The film is set with many suspenseful moments like daring escapes from doomed aircraft and stunning rescues. Much of the film takes place in the air as the most prevalent piece of technology in the film are the massive airships piloted by the Tolmekians and Pejite. Anyone familiar with Miyazaki’s works know he’s a lover of aviation so it’s not surprising to find it here. When the film is not in the air the setting either shifts to vast desserts or the wondrous toxic forests. The forests are portrayed in cool shades of green and blue with mostly imaginative looking flora, some of which looks like it belongs under the sea. The look of the film is a bit dated, which should be expected of a thirty-year old picture. Still, it’s not unpleasant to look at and it still has some wonderful moments. The audio is also a bit dated, mostly in the sound effects department, but the score (Joe Hisaishi) is easily the part of the film that best stands the test of time. The english dub is also handled well by Disney and the Blu Ray release contains the Japanese audio for purists.

Anime fans owe a great deal to Nausicaä of the Valley of the Wind. Not only did its popularity and success in Japan help to pave the way for future anime releases, but its butchered original western release helped to convince Miyazaki and others to oversea the localization of future films. Studio Ghibli’s famed “no cuts” policy is born from Nausicaä and I think all fans of animation can agree that’s something we’re all happy is in place. It’s hard to separate a film, or any work of art, from its legacy, but in doing so Nausicaä still holds up us a nice picture worthy to rest in the library of Miyazaki and the Studio Ghibli films. As a legacy piece, it’s a fascinating look at the beginnings of a great director and a fun piece of nostalgia for animation buffs around the world.

Porco Rosso

Porco Rosso (1992)

Porco Rosso (1992)

It almost seems pointless at this point to sing the praises of Studio Ghibli and its famous director, the great Hayao Miyazaki. The internet is dotted with support for his brilliance and his films are readily available on US soil thanks to an agreement between Studio Ghibli and The Walt Disney Company. Even so, it’s still worthwhile repeating that Miyazaki is a supremely gifted director with an apparent synergy with the animation medium. Many of his works are animated films because that’s just what Miyazaki does. They could have easily been shot in live-action and more obviously marketed towards adults. Some possess such fantastic imagery that it’s clear to see why they are animated, while a film such as The Wind Rises, Miyazaki’s most recent and possibly his last, is essentially a drama well-grounded in reality that just happens to be animated.

Porco Rosso is one of Miyazaki’s older works. Debuting in Japanese cinemas in 1992, it tells the tale of a former Italian flying ace turned bounty hunter cursed to live out the rest of his life with the face of a pig. Like The Wind Rises, it romanticizes the role of the pilot and easily could have been a live-action piece (though the pig-faced Porco may not have played as well as an actual person). And like many of Studio Ghibli’s films, it’s now available via Disney Blu Ray which is how I had the pleasure of experiencing it.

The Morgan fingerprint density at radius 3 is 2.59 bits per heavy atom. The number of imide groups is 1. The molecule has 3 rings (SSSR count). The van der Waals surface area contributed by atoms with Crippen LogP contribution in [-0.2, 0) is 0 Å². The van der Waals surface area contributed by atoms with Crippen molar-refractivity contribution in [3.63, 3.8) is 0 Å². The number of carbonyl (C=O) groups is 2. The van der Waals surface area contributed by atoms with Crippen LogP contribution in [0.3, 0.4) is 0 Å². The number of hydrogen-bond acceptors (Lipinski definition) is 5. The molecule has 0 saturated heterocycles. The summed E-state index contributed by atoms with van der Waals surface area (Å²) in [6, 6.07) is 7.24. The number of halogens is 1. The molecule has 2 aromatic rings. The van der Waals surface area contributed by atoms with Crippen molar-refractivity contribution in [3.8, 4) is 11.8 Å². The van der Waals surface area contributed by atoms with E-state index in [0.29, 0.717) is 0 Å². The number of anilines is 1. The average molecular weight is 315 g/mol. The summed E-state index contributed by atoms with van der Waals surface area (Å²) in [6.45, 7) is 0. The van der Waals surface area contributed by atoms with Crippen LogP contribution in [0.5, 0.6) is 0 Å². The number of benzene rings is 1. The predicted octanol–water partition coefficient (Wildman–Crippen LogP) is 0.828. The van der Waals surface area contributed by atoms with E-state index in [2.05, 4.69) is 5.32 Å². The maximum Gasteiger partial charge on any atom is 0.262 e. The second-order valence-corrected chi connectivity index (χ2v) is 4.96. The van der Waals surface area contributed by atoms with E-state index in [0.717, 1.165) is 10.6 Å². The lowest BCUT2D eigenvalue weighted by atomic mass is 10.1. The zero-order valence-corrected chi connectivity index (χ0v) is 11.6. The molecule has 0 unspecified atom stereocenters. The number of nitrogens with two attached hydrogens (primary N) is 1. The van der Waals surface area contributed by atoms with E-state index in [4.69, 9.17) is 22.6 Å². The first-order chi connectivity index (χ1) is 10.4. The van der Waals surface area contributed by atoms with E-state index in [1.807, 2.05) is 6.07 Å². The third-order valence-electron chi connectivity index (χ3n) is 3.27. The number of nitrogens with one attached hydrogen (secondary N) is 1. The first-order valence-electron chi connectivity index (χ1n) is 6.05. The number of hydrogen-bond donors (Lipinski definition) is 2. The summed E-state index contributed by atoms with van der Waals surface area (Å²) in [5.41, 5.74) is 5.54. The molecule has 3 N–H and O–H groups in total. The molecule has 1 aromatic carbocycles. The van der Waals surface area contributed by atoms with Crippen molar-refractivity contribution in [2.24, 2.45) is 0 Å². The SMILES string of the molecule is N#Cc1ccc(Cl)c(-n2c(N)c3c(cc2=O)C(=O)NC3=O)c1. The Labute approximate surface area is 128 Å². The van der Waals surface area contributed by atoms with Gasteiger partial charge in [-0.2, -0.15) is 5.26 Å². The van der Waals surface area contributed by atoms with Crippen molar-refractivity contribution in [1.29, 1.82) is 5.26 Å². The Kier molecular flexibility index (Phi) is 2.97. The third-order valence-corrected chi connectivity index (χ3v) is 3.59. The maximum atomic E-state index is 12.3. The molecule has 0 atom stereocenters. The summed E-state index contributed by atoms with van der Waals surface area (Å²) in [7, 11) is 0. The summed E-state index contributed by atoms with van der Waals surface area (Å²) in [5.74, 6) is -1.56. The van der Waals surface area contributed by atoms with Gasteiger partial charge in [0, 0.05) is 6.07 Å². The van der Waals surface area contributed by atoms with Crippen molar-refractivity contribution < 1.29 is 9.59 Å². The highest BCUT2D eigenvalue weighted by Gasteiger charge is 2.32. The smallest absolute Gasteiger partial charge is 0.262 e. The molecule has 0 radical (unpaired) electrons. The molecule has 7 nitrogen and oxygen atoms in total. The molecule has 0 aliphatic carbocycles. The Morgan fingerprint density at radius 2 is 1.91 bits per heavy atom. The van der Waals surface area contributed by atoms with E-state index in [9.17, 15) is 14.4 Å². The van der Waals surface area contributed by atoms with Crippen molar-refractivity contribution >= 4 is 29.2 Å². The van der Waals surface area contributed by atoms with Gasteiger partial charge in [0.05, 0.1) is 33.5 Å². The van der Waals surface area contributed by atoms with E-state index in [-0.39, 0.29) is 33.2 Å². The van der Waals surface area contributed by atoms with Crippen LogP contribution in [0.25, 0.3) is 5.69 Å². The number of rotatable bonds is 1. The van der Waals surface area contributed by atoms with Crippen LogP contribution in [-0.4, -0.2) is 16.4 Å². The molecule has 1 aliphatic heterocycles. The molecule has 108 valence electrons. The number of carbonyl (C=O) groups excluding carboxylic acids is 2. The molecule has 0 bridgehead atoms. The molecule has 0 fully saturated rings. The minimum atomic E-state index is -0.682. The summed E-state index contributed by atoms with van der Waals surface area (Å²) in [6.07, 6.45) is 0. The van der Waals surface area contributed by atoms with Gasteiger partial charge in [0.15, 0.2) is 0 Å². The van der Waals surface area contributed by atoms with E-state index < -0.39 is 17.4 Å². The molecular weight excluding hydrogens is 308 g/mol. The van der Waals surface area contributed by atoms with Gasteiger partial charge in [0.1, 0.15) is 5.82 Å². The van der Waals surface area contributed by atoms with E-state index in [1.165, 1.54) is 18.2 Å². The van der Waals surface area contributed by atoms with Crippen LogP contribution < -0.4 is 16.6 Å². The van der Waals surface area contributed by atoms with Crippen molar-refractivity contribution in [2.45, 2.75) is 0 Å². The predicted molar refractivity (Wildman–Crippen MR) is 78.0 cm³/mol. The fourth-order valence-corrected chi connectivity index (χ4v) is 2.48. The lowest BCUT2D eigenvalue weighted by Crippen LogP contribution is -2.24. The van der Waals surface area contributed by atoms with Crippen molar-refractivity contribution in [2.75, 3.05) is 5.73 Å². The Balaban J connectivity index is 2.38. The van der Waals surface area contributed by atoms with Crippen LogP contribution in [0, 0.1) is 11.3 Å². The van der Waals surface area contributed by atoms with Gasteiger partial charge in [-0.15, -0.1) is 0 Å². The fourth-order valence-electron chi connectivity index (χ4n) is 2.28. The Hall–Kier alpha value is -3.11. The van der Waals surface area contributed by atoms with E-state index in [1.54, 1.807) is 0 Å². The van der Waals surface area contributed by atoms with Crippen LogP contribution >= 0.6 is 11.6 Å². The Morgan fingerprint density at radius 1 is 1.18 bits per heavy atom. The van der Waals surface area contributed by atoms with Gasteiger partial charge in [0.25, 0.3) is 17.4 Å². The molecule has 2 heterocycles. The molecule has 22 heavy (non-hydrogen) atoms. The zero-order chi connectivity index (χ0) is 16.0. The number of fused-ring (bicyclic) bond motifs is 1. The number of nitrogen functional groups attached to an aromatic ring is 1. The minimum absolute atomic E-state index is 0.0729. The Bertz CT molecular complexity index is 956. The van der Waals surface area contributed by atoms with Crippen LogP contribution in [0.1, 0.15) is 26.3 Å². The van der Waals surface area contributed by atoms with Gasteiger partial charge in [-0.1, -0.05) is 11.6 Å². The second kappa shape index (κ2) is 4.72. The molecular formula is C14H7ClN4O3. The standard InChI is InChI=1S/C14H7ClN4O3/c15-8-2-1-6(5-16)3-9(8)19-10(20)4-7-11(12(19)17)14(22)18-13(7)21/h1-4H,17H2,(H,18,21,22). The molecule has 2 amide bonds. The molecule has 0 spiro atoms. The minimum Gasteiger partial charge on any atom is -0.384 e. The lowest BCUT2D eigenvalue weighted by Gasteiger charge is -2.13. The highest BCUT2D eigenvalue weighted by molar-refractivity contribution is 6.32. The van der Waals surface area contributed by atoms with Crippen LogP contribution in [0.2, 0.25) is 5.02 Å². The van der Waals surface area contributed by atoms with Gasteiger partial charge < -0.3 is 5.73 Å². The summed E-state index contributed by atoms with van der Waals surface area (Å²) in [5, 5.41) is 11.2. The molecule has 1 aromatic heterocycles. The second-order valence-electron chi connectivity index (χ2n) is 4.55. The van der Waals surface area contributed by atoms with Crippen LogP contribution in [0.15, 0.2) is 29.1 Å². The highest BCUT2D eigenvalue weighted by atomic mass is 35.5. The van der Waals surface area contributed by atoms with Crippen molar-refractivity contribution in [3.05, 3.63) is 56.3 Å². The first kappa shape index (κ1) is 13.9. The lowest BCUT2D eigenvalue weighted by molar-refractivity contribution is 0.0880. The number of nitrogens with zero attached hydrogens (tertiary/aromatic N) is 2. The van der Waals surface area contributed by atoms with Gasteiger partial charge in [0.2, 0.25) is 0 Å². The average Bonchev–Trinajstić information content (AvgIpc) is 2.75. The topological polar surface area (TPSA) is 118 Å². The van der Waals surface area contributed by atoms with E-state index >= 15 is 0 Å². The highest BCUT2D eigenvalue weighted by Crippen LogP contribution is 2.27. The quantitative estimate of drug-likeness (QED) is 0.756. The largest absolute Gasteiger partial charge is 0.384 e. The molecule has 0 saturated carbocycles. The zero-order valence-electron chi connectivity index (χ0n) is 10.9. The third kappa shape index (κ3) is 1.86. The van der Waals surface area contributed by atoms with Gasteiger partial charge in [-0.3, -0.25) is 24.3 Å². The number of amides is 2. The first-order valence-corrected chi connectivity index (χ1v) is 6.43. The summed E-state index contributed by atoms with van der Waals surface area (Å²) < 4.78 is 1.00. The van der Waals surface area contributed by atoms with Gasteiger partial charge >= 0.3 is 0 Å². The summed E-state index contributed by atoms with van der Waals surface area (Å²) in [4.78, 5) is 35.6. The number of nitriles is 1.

The film opens with Porco battling sky pirates: pirates that choose to attack luxury cruise ships via seaplane. The setting is post World War I and Porco has apparently been hired by the ship owners to keep the pirates away. We immediately get a sense of the film’s tone as the pirates are pretty bad at what they do and Porco is quite nonchalant in his attitude towards them. He combats them via a seaplane of his own, a beat-up old red thing that has trouble getting off the water, and has little trouble foiling their plans and freeing their hostages. There’s an obvious lack of danger throughout the sequence despite the bullets flying through the air but it doesn’t harm the enjoyment of the scene. Following this confrontation, we’re shown a little more of the setting. The pirates, looking to rid themselves of Porco once and for all, have turned to an American named Curtis. Curtis sees this as an opportunity for fame and fortune as he yearns for a career in Hollywood. He also would like to woo Porco’s longtime friend and proprietor of a local establishment frequented by pirates and pilots alike, Gina.

Preparing for take-off.

Preparing for take-off.

Curtis is an interesting character from a westerner’s point of view. Some may call his portrayal unflattering, or even offensive, as he does not possess any obvious virtues. I found it interesting to see how an American is stereotyped outside of the country and found the character pretty amusing. He is a skilled pilot and represents some sense of danger in an otherwise light-hearted film, and is a natural foil for the care-free Porco.

After a confrontation with Curtis that leaves Porco’s plane in need of repairs, Porco is forced to head back to his homeland of Italy where he is wanted for desertion. Porco’s mechanic Piccolo is introduced, along with his family and a large contingent of locals, and proves to be a very entertaining addition to the cast. What could have been a slow and boring part of the film turns into a strength. Some credit should go to the english translators who are able to come up with snappy dialogue to suit the original tone of the scenes as well as fit the mouth-flaps of the animated characters. The film builds towards a confrontation between Porco and Curtis, one Porco seems disinterested in, and plays upon the notion of pilot’s honor. There’s also a bit of a romantic angle thrown in that feels tacked on but isn’t focused on enough to be a distraction.